Friday, May 7, 2010


I was reading in the Psalms this morning and came across this verse; Psalm 45:4

"In your majesty ride forth victoriously
       in behalf of truth, humility and righteousness;
       let your right hand display awesome deeds."

What stood out to me was the word "humility."  It's that word "humility" that sticks out to me.  Why?  The Psalm is a picture of a King riding forth on behalf of, or as the NAS puts it, for the "cause" of truth, humility and righteousness.  I get riding on behalf of truth and justice, kind of like "Superman" (defender of truth and justice), but humility?

When you cross-reference this verse it leads you to another spot; Zephaniah 2:3

"Seek the LORD, all you humble of the land,
       you who do what he commands.
       Seek righteousness, seek humility;"

Humility.  Do you have it?  Is it something that one can "learn" or "obtain?"  Websters defines it "not proud or haughty: not arrogant or assertive."  Clearly, humility is something that God places a high value on...but where does it start?  How do you grow and foster humility?  These are big questions that I can't fully answer in a blog post, but allow me to make a few observations.

Humility starts at the cross.  Everything always comes back to the cross.  How so?  Simply put, true humility starts with an understanding of our place.  At the foot of the cross, we are all equal.  There is no class, no rich or poor, no homeless, no poverty, no celebrity, no achievements.  There is no one good, no one righteous, no one who is justified on his own.  Achievement and/or Entitlement brings pride, which is the opposite of humility.  The cross destroys ALL of man's achievements and entitlements.  God destroyed any reason for pride when he offered His gift of grace to EVERYONE.  And since that gift is available to everyone, and not just a select few, there can be no reason for pride.

A humble person "gets" all of this.  They understand that everyone they meet is a brother or sister.  The humble person knows that even though he may be the CEO of a fortune-500 company, he is no better than the janitor sweeping his floor.  In the eyes of man, maybe he's better, but in the eyes of God, the only judge that matters, they are equal.  (In fact, you could make a case that in the kingdom of God, those who have the least are actually the greatest...but that's for another blog post).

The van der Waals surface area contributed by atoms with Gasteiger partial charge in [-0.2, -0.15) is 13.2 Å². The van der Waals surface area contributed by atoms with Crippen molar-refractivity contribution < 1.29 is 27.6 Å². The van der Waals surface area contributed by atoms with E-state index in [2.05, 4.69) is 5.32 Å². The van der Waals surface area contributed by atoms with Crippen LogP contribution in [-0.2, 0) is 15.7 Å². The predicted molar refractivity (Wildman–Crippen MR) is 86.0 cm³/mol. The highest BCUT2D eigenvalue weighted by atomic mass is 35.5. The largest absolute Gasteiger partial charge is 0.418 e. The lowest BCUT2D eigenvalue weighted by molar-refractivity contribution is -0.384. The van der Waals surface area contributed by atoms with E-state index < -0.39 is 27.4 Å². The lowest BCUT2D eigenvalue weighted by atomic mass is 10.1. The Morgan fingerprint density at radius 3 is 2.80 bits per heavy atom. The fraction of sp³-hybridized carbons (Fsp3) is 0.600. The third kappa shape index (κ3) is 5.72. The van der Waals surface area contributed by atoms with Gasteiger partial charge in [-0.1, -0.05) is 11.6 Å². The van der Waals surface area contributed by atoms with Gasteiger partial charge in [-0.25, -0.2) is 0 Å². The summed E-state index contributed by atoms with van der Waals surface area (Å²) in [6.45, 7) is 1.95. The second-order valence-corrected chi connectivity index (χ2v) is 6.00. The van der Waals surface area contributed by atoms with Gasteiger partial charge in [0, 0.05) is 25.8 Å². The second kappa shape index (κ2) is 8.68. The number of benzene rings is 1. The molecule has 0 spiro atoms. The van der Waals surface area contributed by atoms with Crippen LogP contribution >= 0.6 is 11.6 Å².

When you get all of this, not just "get it" in your head, but really, truly "get it" in your heart, it leads to actions that are humble.  It's nothing for a humble person to act in a humble way.  They have a heart that understands that in the eyes of God, there is no favoritism.

The opposite of humility is pride, and perhaps the opposite of humility acted out is un-forgiveness.  Why?  Put quite simply, when we can't forgive we forget the vast number of things that we have been forgiven of.  For this reason alone, we must forgive others, as God has forgiven us.

Perhaps I can sum things up by quoting Monica Baldwin, a niece of the then British Prime Minister, who served as a nun for 28 years.  She said of humility; "What makes humility so desirable is the marvelous thing it does to us; it creates in us a capacity for the closest possible intimacy with God."

If you struggle with pride, the answer is not to try and be more humble, but instead to spend time reflecting, remembering, meditating on all that God has done for you, and to look at everyone you meet as your equal.  And if you dare, pray to God for humility.
"For even the Son of Man did not come to be served, but to serve, and to give his life as a ransom for many." (Mark 10:45)

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